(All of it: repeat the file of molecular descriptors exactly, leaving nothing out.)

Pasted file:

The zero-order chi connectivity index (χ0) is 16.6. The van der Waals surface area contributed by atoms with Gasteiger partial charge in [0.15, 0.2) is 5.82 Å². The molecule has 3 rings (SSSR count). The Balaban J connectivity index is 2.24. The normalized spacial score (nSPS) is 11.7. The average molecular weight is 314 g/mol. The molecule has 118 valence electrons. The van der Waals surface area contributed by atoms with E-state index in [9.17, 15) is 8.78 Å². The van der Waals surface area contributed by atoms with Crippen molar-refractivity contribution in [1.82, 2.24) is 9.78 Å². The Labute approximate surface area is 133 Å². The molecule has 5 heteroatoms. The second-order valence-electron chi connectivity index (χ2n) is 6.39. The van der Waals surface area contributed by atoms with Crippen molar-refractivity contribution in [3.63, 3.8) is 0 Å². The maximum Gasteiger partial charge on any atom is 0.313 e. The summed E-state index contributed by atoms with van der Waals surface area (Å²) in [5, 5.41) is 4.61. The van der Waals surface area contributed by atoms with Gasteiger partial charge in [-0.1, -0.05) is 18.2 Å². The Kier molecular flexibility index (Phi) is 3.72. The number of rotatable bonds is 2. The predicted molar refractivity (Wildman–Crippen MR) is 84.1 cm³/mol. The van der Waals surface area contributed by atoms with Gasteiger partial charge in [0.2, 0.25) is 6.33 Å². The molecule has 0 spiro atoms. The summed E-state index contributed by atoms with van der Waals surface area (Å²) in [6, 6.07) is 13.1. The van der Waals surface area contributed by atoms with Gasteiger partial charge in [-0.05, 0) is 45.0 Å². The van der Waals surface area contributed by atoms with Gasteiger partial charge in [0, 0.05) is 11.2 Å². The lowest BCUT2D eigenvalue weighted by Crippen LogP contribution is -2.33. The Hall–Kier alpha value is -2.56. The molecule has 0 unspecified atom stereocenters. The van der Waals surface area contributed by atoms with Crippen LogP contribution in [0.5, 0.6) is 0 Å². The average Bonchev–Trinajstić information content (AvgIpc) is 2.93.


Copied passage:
The zero-order chi connectivity index (χ0) is 16.6. The van der Waals surface area contributed by atoms with Gasteiger partial charge in [0.15, 0.2) is 5.82 Å². The molecule has 3 rings (SSSR count). The Balaban J connectivity index is 2.24. The normalized spacial score (nSPS) is 11.7. The average molecular weight is 314 g/mol. The molecule has 118 valence electrons. The van der Waals surface area contributed by atoms with E-state index in [9.17, 15) is 8.78 Å². The van der Waals surface area contributed by atoms with Crippen molar-refractivity contribution in [1.82, 2.24) is 9.78 Å². The Labute approximate surface area is 133 Å². The molecule has 5 heteroatoms. The second-order valence-electron chi connectivity index (χ2n) is 6.39. The van der Waals surface area contributed by atoms with Crippen molar-refractivity contribution in [3.63, 3.8) is 0 Å². The maximum Gasteiger partial charge on any atom is 0.313 e. The summed E-state index contributed by atoms with van der Waals surface area (Å²) in [5, 5.41) is 4.61. The van der Waals surface area contributed by atoms with Gasteiger partial charge in [-0.1, -0.05) is 18.2 Å². The Kier molecular flexibility index (Phi) is 3.72. The number of rotatable bonds is 2. The predicted molar refractivity (Wildman–Crippen MR) is 84.1 cm³/mol. The van der Waals surface area contributed by atoms with Gasteiger partial charge in [0.2, 0.25) is 6.33 Å². The molecule has 0 spiro atoms. The summed E-state index contributed by atoms with van der Waals surface area (Å²) in [6, 6.07) is 13.1. The van der Waals surface area contributed by atoms with Gasteiger partial charge in [-0.05, 0) is 45.0 Å². The van der Waals surface area contributed by atoms with Gasteiger partial charge in [0, 0.05) is 11.2 Å². The lowest BCUT2D eigenvalue weighted by Crippen LogP contribution is -2.33. The Hall–Kier alpha value is -2.56. The molecule has 0 unspecified atom stereocenters. The van der Waals surface area contributed by atoms with Crippen LogP contribution in [0.5, 0.6) is 0 Å². The average Bonchev–Trinajstić information content (AvgIpc) is 2.93.